Churros y chocolate, you either love it or you hate it as the marmite ad says. But (as I suspect is the case for marmite too) if you hate it, it’s probably because you’re doing it wrong.
Bad churros is flaccid and stodgy. Good churros, served fresh and piped out piping hot, is crisp, light and almost crunchy. It comes with chocolate near thick enough to hold a standing spoon and finally (though this may just be me) it deserves to be consumed somewhere beautiful. And when it comes to atmospheric locations, Madrid is in no short supply.
Tucked away between the two iconic squares of Plaza Mayor and Puerta del Sol lives Madrid’s oldest churrería, the green and gold lettered San Ginés.
Recommended reading: 27 Ways Food and Travel Go Together (Not just for “Foodies”)
Opened in 1894, it harks back to Spain’s sparse days, to the dark and dull monobrown interiors that populate paintings across Madrid’s galleries. But the atmosphere inside defies dull: waiters dart and dive between the crowds with a wedding cake of white cups wobbling with wild abandon as the Sunday morning chatter bounces left and right and up and down and in and out and back again from mirrored walls and ceramic tiles.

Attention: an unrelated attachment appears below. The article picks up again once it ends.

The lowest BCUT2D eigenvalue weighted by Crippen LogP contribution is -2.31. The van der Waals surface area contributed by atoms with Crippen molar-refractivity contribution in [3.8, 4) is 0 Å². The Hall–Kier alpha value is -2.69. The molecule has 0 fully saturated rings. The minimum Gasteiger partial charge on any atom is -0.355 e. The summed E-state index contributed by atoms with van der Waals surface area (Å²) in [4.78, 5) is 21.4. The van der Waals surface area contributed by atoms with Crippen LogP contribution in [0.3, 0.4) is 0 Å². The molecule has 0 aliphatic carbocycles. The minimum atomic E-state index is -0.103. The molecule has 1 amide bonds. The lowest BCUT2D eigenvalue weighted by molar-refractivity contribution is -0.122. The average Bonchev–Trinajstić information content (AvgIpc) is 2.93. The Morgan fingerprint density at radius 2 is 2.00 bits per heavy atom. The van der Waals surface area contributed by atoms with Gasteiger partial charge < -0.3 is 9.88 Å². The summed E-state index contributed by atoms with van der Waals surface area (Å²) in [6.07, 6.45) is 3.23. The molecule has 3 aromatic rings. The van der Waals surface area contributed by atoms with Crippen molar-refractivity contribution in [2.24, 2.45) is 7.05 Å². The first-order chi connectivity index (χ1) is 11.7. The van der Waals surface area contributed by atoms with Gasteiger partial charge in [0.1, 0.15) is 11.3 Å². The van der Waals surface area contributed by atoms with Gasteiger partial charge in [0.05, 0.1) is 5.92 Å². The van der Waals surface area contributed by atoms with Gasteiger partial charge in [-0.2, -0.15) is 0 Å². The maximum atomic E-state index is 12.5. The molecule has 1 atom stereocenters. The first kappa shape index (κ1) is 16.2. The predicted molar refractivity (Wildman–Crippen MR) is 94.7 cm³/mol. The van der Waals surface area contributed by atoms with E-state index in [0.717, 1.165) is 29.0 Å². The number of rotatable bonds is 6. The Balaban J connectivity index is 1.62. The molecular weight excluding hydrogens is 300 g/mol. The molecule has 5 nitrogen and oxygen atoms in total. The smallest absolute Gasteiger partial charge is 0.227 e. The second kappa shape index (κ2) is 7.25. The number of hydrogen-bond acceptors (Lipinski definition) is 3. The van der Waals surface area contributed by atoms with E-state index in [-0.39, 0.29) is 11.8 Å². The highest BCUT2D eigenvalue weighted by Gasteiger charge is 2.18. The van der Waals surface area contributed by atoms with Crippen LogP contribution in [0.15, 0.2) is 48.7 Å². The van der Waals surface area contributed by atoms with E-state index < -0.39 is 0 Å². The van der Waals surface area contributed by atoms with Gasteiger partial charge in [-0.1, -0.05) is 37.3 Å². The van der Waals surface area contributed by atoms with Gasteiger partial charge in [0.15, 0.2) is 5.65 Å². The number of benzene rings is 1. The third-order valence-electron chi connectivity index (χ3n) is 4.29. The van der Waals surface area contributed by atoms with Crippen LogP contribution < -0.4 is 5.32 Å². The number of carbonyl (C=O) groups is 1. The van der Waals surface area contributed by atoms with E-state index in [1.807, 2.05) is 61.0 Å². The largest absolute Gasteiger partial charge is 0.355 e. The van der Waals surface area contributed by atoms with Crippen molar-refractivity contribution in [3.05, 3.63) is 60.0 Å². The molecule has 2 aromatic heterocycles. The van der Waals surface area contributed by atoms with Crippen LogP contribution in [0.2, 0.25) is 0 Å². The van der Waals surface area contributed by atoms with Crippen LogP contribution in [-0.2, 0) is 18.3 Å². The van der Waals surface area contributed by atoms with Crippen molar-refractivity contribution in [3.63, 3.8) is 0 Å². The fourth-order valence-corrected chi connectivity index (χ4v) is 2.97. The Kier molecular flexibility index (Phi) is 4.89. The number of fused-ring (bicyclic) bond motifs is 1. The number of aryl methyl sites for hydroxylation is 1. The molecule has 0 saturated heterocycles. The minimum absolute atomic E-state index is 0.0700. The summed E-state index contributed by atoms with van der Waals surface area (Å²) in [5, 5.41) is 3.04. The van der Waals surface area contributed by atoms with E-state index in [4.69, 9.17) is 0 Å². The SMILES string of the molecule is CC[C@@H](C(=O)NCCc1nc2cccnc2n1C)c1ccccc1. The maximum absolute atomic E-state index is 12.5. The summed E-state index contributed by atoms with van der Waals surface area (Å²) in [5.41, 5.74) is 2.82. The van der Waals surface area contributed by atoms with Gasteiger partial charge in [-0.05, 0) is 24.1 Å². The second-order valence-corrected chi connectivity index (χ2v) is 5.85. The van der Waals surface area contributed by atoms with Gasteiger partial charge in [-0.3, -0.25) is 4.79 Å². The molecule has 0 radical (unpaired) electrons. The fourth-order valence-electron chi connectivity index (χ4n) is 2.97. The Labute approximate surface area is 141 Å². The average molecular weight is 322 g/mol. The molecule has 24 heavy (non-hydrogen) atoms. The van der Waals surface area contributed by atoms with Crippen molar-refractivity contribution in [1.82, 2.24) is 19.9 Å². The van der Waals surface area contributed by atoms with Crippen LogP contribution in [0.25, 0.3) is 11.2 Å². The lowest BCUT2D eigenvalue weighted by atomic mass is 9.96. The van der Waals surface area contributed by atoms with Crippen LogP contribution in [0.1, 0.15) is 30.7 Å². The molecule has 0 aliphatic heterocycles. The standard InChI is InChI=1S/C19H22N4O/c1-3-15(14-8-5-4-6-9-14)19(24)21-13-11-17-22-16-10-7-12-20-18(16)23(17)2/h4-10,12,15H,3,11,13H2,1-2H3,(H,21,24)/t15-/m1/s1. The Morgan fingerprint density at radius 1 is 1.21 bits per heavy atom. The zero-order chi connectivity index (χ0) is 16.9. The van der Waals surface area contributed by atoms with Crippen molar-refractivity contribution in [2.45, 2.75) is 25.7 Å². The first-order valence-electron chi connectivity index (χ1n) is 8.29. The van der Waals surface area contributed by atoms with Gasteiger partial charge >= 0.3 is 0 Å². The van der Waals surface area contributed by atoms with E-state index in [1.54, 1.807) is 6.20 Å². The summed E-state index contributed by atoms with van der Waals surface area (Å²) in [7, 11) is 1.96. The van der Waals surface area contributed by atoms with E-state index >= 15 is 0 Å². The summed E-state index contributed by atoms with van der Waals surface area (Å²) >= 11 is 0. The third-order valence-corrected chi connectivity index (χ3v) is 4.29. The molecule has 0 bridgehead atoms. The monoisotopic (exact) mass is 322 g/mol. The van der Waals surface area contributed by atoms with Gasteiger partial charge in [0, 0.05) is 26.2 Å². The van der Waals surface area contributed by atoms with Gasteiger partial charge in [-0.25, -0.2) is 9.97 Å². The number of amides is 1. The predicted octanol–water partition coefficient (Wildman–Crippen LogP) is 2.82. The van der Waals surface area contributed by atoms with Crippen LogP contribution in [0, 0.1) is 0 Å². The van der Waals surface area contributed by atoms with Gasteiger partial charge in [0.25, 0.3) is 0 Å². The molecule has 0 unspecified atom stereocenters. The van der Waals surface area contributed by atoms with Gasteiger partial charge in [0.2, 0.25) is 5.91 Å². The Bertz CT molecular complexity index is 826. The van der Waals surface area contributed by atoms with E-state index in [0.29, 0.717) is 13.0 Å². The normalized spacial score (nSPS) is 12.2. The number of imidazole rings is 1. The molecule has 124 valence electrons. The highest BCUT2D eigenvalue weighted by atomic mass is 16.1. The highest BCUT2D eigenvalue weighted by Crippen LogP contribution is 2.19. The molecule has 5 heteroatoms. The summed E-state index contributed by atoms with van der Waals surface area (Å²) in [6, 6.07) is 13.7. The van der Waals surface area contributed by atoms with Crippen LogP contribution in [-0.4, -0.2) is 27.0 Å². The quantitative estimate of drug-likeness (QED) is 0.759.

In this, the chocolatería encapsulates the essence of modern Castilian Spain: to eat, to drink, to talk, to laugh, and to do nothing, absolutely nothing, with quiet restraint and moderation.
Yet the reality is, that while the service and sustenance are genuine, the dining companions are not. Not genuine madrileños that is.
No, fame and fortune have attracted friends to little old San Ginés and crowds of tourists queue at the door (that being the giveaway of tourists, you see, the idea of forming a queue.)
Still, the churros is crisp, the chocolate stiff and sweet and how can my ears and eyes grumble when my stomach and soul are so content?
Just come early, or even late, to try to beat the crowds – and enjoy crunching away at the oldest chocolatería in Madrid.
I love Spain and have visited many times and even lived there for a while. On this occasion, I visited in partnership with iAmbassadorand Madrid Tourism. As ever, as always, I kept the right to write what I like. And to eat my own churros at the chocolateria…
Hi, I'm Abi, a doctor turned writer who's worked with Lonely Planet, the BBC, UNESCO and more. Let's travel more and think more. Find out more.
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